Updates on some of the more active development programs among business aircraft
Alan Klapmeier, company founder, chairman and CEO of Kestrel Aircraft Co., is “quite confident” that his eight-place Kestrel single-engine turboprop will raise the bar for cabin comfort, payload, range, speed and docile handling characteristics in this class of business aircraft. The Kestrel is a major rework of the 2002 Farnborough Aircraft F1 design, incorporating a 1,000 shp TPE331-14GR turboprop in place of the F1's PWC PT6A-67A, along with a wider and longer cabin, larger windows, redesigned flight controls to reduce effort and straight leading edges for the wings.
Production conforming aircraft definition is proceeding on track, he said, with external aerodynamic loft contours now well defined, initial composite materials qualifications underway and freezing nearly half of the systems designs. Klapmeier has been talking with all major avionics suppliers and that includes Honeywell regarding its latest version of Apex. Kestrel is evaluating an electro-expulsive ice production system that would replace deice boots on wing and empennage leading edges.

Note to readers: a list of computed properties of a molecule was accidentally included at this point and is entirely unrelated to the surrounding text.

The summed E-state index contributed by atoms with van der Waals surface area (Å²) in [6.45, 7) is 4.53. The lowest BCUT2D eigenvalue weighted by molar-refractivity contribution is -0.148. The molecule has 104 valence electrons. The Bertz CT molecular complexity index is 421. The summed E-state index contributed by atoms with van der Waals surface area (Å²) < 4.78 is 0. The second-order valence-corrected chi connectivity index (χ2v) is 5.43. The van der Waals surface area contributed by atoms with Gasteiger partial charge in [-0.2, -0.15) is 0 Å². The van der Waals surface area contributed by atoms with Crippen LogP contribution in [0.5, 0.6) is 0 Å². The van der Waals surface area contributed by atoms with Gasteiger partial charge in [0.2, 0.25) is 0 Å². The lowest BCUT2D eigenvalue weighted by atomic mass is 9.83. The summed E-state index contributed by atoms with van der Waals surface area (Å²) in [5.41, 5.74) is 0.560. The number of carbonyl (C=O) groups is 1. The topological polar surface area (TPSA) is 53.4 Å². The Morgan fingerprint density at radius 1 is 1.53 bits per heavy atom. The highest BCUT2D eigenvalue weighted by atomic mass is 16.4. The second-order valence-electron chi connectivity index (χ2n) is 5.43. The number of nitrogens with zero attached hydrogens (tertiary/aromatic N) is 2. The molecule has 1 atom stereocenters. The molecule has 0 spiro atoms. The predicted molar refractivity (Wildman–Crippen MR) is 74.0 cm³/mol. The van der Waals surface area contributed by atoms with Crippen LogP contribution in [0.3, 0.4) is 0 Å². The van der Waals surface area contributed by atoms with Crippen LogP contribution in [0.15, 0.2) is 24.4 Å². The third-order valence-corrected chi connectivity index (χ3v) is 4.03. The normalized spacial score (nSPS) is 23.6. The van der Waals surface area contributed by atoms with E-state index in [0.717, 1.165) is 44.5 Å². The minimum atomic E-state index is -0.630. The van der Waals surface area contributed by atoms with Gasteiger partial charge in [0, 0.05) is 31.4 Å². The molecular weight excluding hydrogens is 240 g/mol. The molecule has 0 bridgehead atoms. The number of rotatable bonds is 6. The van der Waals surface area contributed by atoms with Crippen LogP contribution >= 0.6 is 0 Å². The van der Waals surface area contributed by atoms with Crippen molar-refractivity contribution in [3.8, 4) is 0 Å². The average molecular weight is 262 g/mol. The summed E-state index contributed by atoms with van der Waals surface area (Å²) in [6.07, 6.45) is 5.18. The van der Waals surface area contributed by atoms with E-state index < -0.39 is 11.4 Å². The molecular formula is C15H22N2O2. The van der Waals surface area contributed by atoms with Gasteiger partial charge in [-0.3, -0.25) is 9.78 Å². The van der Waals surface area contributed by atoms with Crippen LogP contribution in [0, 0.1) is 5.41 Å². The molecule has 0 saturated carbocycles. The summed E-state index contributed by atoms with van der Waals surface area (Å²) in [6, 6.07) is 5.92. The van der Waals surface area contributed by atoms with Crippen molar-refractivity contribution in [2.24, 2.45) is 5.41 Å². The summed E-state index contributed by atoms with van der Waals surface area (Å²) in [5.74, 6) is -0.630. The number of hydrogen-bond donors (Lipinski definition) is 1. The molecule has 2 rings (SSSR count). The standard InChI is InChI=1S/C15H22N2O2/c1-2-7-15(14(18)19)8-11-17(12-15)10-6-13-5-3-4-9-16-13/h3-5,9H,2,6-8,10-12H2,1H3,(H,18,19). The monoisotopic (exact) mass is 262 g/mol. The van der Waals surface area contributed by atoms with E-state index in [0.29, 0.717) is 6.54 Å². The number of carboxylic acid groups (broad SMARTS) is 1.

The aircraft cabin will have a flat floor, except for a 2-in. drop in the cockpit floor. The wing spar carry-through structure will not intrude into the cabin. A variety of cabin configurations will be offered, including high-density seating, an executive interior and a combination passenger/freight version.
Klapmeier has assembled an impressive engineering team, attracting many colleagues with whom he worked at Cirrus Design, the firm he cofounded with his brother. He declined to disclose a certification schedule for the aircraft or specific performance numbers. But the Kestrel will be positioned in a niche between the $3.4 million TBM850 and $4.6 millionPC12NG, but priced significantly lower. It's likely that Kestrel will be able to cruise faster than 300 KTAS, fly at least 1,500 nm and routinely operate out of 3,000-ft. runways.